Multiple strategies were employed for recruitment, such as newspaper, radio and cable advertising; University of Massachusetts Medical School (UMMS) intranet messaging and poster displays; a “Tell a Friend” campaign that encouraged women to pass the word to a friend or colleague; presentations at worksites and at a menopause symposium; health fairs and community events; Registry of Motor Vehicle Electronic Billboard; provider referral; and a direct mail campaign. Advertisements offered eligible women the opportunity to participate at no cost in the MBSR program as a possible means of managing their hot flashes. Enrollment took place between November 2005 and September 2007, and comprised eight cycles of women, enrolled at 3-month intervals to coincide with the beginning of the four MBSR class cycles that run through the year at UMMS Center for Mindfulness, Worcester MA.
Following a phone interview to establish eligibility, women completed the daily hot flash diary over the following seven days to confirm eligibility, and provide baseline hot flash data. At the following clinic interview, the study manager scanned the completed diary to confirm hot flash eligibility, explained the behavioral demands of the intervention and assessment procedures, and completed the informed consent process. Women who consented to participate completed the pre-program assessment questionnaires, and were then randomly assigned to the intervention or to a wait-list control (WLC) group. Women completed the study assessments again at end of intervention and at 20 weeks after enrollment, and returned them by mail. Randomization was performed using the Stata’s ralloc command which generates a sequence of group assignments randomly permuted in blocks of several sizes. The size and order of the blocks are also random: block sizes of 4 and 6 were used in this study. The programmer generated the random allocation sequence and uploaded the table containing the random sequence of group assignments to an Access database. Based on this table, the participant was automatically assigned to a group by the study manager clicking the “Randomize” button. All data entry personnel were blinded to group allocation.
Intervention
Women randomized to the intervention arm were able to select one of three concurrent MBSR classes (evening and daytime). Classes were conducted by Center for Mindfulness instructors and who were blinded to the study outcomes. Classes comprised approximately 25 participants and included others who had been referred and self-referred to the MBSR program with a variety of diagnoses and stress-related conditions. As such, study participants were a minority in each class and did not have to reveal to others their reason for being in the class unless they chose to do so.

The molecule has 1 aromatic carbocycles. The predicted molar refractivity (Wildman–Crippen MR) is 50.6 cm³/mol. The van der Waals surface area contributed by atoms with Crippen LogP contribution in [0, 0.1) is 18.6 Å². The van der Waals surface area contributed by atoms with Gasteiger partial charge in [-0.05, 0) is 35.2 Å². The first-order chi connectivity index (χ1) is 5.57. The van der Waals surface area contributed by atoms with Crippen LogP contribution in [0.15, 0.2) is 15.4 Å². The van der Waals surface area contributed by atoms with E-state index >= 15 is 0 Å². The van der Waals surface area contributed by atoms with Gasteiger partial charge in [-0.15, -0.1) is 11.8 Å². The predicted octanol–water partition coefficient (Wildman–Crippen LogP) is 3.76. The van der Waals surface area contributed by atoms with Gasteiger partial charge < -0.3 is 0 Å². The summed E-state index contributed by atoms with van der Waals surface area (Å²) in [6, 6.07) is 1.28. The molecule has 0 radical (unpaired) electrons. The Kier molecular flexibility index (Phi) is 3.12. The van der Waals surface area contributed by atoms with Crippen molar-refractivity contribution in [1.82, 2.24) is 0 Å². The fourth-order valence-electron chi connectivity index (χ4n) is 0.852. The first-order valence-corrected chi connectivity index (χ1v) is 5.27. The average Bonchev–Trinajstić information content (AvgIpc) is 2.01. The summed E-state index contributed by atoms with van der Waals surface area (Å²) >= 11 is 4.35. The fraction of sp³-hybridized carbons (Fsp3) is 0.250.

The MBSR protocol has been described in detail elsewhere.72 Briefly, participants attended 8 weekly 2½ hour classes, plus an all-day class on a weekend day during the 6th week. The curriculum included training in mindfulness through: a) a body scan, a gradual moving of attention through the body from feet to head while lying in a supine position, bringing awareness particularly to bodily sensations; b) sitting meditation, in which attention is brought to the flow of bodily sensations (particularly the sensations of breathing), thoughts, and emotions; and c) mindful stretching exercises, intended to develop awareness during movement. In-class didactic material emphasized the application of mindfulness in everyday life, and contained suggestions for its application in responding to distressing symptoms and stressful situations. A variety of informal mindfulness practices were assigned between sessions, and class participants received two CDs of guided instruction to be practiced at home for 45 minutes, six days/week.
Control
participants were assigned to a wait-list comparison group, and offered participation in the MBSR program at no cost following their final study assessments.
Outcome Measures